Map showing the percentage of native German speakers in the Sudetenland of Bohemia and Moravia in 1930.
Can (or should) we reconsider Neville Chamberlain's wartime role and legacy? Yes, says Robert Harris, who has been arguing Chamberlian's case since 1988 when he presented the BBC documentary, God Bless You, Mr. Chamberlain. Societies should continuously reevaluate their history and challenge the popular narrative of events — but not by revising these to suit their own agendas, through the format of historical fiction or otherwise. Besides, doing so still does not bode well for Chamberlain.
Harris' sympathetic reappraisal of the 'Great Appeaser' paints him as a heroic and self-sacrificing martyr rather than the gullible pacifist he is so often portrayed. "If I'm made to look a fool then it's a small price to pay," declares Jeremy Iron's Chamberlain. Harris argues Chamberlain was not duped by Hitler but became a convenient scapegoat for Winston Churchill's Government once war eventually broke out. An interesting theory, but the film dilutes this argument by continuing the disturbing trend of whitewashing controversial historical figures. A Hollywood tendency witnessed to a more extreme degree with the depiction of Churchill in The Darkest Hour. Tube scene, anyone?
For a deeper insight into the novel, the film and the historical events they are based on, I spoke to Robert Harris, who worked on the film as an Executive Producer and Script Consultant. Read our discussion below.
Interview with Robert Harris
"I think there would have been a war in 1938 had it not been for Chamberlain."
Chamberlain and the Munich Agreement have been synonymous with failure since the war. How involved was Chamberlain in pushing for the agreement?
There wouldn’t have been a meeting at Munich without Chamberlain. In many ways, he was the driving force. I think it was his desire to avoid war which led to the whole thing, both the Munich Agreement and the famous declaration he waved from the airplane steps. Everyone confuses the two, but they are separate things. I don’t think it would have happened without him. I think there would have been a war in 1938 had it not been for Chamberlain.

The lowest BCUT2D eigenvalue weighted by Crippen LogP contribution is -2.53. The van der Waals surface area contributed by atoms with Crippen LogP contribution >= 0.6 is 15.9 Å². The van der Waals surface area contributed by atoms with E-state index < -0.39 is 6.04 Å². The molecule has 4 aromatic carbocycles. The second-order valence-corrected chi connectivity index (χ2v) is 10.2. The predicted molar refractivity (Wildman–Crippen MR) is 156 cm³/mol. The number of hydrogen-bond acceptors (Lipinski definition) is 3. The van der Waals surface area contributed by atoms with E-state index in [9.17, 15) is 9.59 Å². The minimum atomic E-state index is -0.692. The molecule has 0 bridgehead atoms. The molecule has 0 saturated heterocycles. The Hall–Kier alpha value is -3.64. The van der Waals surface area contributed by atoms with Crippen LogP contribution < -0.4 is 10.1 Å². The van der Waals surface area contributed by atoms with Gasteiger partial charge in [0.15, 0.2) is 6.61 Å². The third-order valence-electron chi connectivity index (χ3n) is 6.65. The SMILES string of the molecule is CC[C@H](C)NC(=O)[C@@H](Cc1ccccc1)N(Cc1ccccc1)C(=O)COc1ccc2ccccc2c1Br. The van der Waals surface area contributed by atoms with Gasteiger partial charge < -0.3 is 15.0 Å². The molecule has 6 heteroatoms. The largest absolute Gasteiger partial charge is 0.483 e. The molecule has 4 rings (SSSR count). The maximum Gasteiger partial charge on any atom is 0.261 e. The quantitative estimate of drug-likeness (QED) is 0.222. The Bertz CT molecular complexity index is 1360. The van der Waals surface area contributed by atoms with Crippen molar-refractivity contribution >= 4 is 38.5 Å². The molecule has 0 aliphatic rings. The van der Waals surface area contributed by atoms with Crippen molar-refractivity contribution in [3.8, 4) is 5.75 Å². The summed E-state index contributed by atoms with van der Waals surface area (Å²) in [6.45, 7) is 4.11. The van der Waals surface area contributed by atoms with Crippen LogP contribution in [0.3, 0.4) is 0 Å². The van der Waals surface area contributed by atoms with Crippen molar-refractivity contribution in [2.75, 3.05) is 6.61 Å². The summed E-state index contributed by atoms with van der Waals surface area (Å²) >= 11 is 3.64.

It was a four-power conference, but how involved was Chamberlain in actually drafting the agreement and its various terms that were eventually signed?
The British delegation was heavily involved in drawing up maps and setting up the protocols to ensure they got the agreement, so they could then pass things through to separate committees to resolve points of difference. But it was very much his (Chamberlain's) personal handiwork. Whether you think it for good or ill, there’s no doubt that without Chamberlain there would have been a war. Hitler would have crossed the border into Czechoslovakia.
Whether they (the Allies) would have honoured the agreement, I don’t know. Legally, the French were then obliged to protect Czechoslovakia. The British didn’t actually have any legal obligations to go to war, but I don’t think they could have stood by and seen France go to war and not support them.
"Hitler took all of that territory without firing a shot."
In March 1939, the Nazis occupied the rest of the Czech lands. Hitler had already gained 3 million ethnic Germans from the Sudetenland, but now he had complete access to the Czech armaments industry, which helped fuel the Nazis' expansion into Western Europe. Is this not a direct consequence of the Munich Agreement and the Allies' failure to challenge the Nazis in 1938?
This is one of the things that people have argued and argued about and the truth is, we will never know. Obviously, Hitler gained the Škoda Works factories and took all of that territory without having to fire a shot. On the other hand, as the book makes clear, the British were in a feeble state. There wouldn’t have been much they could have done to stop him from taking that territory either.